Zamzum'mim (Heb. Zamzummim', זִמזמַּים; Sept. Ζομζομμείν v.r. Ζοχομμίν, Vulg. Zomzommim, A.V. "Zamzummims"), the Ammonitish name for the people who by others (though who they were does not appear) were called Rephaim (q.v.) (De 2:20 only). They are described as having originally been a powerful and numerous nation of giants — "great, many, and tall" — inhabiting the district which at the time of the Hebrew conquest was in the possession of the Ammonites, by whom the Zamzummim had a long time previously been destroyed. Where this district was it is not, perhaps, possible exactly to define; but it probably lay in the neighborhood of Rabbath-Ammon (the present Amman), the only city of the Ammonites of which the name or situation is preserved to us, and therefore eastward of that rich undulating country from which Moab had been forced by the Amorites (the modern Belka), and of the numerous towns of that country whose ruins and names are still encountered.
From a slight similarity between the two names, and from the mention of the Emim in connection with each, it is usually assumed that the Zamzummim are identical with the Zuzim (q.v.) (Gesenius, Thesaur. p. 410 a; Ewald, Gesch. 1, 308, note; Knobel, On Genesis 14:5). Ewald further supports this by identifying Ham (q.v.), the capital city of the Zuzim (Ge 14:5), with Ammon. But at best the identification is very conjectural.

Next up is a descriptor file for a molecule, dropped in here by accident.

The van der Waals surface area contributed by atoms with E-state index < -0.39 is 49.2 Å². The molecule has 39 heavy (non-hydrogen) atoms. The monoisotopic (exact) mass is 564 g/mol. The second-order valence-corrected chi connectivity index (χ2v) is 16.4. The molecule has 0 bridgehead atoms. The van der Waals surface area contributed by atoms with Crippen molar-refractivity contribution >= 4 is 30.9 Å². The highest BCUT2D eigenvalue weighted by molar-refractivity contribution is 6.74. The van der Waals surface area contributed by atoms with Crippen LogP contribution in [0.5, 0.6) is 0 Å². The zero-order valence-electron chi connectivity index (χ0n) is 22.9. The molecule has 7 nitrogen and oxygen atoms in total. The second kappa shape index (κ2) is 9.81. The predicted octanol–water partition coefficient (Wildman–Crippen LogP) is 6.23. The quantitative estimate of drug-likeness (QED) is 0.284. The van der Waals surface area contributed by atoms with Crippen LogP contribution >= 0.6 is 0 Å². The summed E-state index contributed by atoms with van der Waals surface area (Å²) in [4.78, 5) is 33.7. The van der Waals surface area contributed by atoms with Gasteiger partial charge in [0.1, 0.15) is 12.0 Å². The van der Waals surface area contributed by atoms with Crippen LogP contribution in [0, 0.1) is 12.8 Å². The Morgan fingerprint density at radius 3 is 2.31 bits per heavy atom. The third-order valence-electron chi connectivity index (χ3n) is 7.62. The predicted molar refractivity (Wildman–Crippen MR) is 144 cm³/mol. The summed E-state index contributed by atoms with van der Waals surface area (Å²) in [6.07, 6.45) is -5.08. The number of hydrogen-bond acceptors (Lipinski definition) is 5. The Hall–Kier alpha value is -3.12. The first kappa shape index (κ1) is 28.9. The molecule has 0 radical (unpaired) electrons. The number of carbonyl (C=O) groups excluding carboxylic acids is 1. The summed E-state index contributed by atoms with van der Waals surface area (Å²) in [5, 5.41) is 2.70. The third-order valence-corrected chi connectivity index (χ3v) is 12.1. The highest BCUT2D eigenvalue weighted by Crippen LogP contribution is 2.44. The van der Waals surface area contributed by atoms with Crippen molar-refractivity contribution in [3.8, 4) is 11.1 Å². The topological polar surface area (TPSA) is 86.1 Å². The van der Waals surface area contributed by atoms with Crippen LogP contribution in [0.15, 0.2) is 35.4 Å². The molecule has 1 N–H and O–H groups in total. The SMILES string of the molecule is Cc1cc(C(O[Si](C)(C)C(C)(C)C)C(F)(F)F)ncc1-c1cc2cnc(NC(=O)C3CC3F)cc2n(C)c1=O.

Various attempts have been made to explain the name: as, by comparison with the Arabic zamzam, "long-necked;" or samsam, "strong and big" (Simonis, Onomast. p. 135); or as "obstinate," from זָמִם (Luther), or as "noisy," from זַמזִם (Gesenius, Thesaur. p. 419), or as onomatopoetic, intended to imitate the unintelligible jabber of foreigners. Michaelis (Supplem. No. 629) playfully recalls the likeness of the name to that of the well Zen-zem at Mecca, and suggests thereupon that the tribe may have originally come from Southern Arabia. Notwithstanding this banter, however, he ends his article with the following discreet words, "Nihil historiae, nihil originis populi novirmus fas sit etymolo gium aeque ignorare." See Journ. Sac. Lit. 1852, p. 366.